The IRS, states and industry, working together as the Security Summit, remind taxpayers that neither the IRS nor state agencies will ever text taxpayers asking for bank account information so that an EIP deposit may be made.
“Criminals are relentlessly using COVID-19 and Economic Impact Payments as cover to try to trick taxpayers out of their money or identities,” said IRS Commissioner Chuck Rettig. “This scam is a new twist on those we’ve been seeing much of this year. We urge people to remain alert to these types of scams.”
The scam text message states: “You have received a direct deposit of $1,200 from COVID-19 TREAS FUND. Further action is required to accept this payment into your account. Continue here to accept this payment …” The text includes a link to a fake phishing web address.
This fake phishing URL, which appears to come from a state agency or relief organization, takes recipients to a fraudulent website that impersonates the IRS.gov Get My Payment website. Individuals who visit the fraudulent website and then enter their personal and financial account information will have their information collected by these scammers.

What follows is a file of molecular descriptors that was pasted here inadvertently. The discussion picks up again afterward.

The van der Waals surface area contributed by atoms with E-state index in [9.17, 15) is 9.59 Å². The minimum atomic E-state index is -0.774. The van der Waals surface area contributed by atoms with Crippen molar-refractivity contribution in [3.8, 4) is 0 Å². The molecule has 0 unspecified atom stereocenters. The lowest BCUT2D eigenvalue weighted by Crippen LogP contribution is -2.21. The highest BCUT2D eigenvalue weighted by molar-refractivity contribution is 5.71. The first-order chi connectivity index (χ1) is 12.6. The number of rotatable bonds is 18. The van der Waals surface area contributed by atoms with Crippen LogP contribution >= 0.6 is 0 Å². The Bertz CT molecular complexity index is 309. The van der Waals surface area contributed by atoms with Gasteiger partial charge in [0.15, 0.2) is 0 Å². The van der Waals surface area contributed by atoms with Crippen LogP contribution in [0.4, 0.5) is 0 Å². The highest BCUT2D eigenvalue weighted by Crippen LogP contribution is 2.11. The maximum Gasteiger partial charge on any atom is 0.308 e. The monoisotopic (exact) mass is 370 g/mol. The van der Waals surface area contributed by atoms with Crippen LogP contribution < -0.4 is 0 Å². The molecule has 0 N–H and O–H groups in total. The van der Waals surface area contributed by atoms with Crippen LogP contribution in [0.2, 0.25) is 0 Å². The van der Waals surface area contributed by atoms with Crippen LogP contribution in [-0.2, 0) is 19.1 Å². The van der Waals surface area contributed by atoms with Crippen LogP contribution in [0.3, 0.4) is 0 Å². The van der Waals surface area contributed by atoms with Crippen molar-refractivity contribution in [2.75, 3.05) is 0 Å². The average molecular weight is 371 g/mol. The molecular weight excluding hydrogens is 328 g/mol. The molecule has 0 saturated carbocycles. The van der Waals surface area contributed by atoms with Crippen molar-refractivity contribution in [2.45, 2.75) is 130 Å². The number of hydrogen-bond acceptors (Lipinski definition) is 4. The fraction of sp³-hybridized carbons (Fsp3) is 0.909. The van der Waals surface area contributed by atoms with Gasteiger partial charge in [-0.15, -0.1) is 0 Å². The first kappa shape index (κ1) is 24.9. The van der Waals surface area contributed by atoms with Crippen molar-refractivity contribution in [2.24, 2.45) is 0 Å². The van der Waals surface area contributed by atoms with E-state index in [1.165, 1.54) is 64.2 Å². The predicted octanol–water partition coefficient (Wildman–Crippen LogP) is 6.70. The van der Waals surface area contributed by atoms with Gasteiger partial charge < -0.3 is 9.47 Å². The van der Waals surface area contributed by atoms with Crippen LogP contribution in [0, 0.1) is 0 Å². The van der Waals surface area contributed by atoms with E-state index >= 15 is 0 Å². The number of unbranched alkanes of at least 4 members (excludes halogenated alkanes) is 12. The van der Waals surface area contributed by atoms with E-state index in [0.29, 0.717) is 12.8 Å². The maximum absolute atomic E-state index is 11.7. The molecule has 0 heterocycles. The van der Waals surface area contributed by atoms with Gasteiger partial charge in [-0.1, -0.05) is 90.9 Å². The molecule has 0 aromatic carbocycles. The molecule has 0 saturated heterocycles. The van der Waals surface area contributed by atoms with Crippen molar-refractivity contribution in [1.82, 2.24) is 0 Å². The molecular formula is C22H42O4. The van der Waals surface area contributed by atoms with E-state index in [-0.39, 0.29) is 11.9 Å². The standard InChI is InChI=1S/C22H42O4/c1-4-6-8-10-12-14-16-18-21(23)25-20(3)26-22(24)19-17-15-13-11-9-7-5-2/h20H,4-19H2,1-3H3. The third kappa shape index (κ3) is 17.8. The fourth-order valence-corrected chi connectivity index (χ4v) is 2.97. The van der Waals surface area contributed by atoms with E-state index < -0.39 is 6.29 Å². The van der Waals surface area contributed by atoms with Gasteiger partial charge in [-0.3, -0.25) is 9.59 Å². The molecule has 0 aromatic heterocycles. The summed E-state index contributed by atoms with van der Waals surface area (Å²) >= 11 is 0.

People who receive this text scam should take a screen shot of the text message that they received and then include the screenshot in an email to email@example.com with the following information:
- Date/Time/Timezone that they received the text message
- The number that appeared on their Caller ID
- The number that received the text message
The IRS does not send unsolicited texts or emails. The IRS does not call people with threats of jail or lawsuits, nor does it demand tax payments on gift cards.
People who believe they are eligible for the Economic Impact Payment should go directly to IRS.gov. People who do not have a filing requirement but who are eligible for EIP can use a non-filers tool on IRS.gov until November 21 to claim their payment.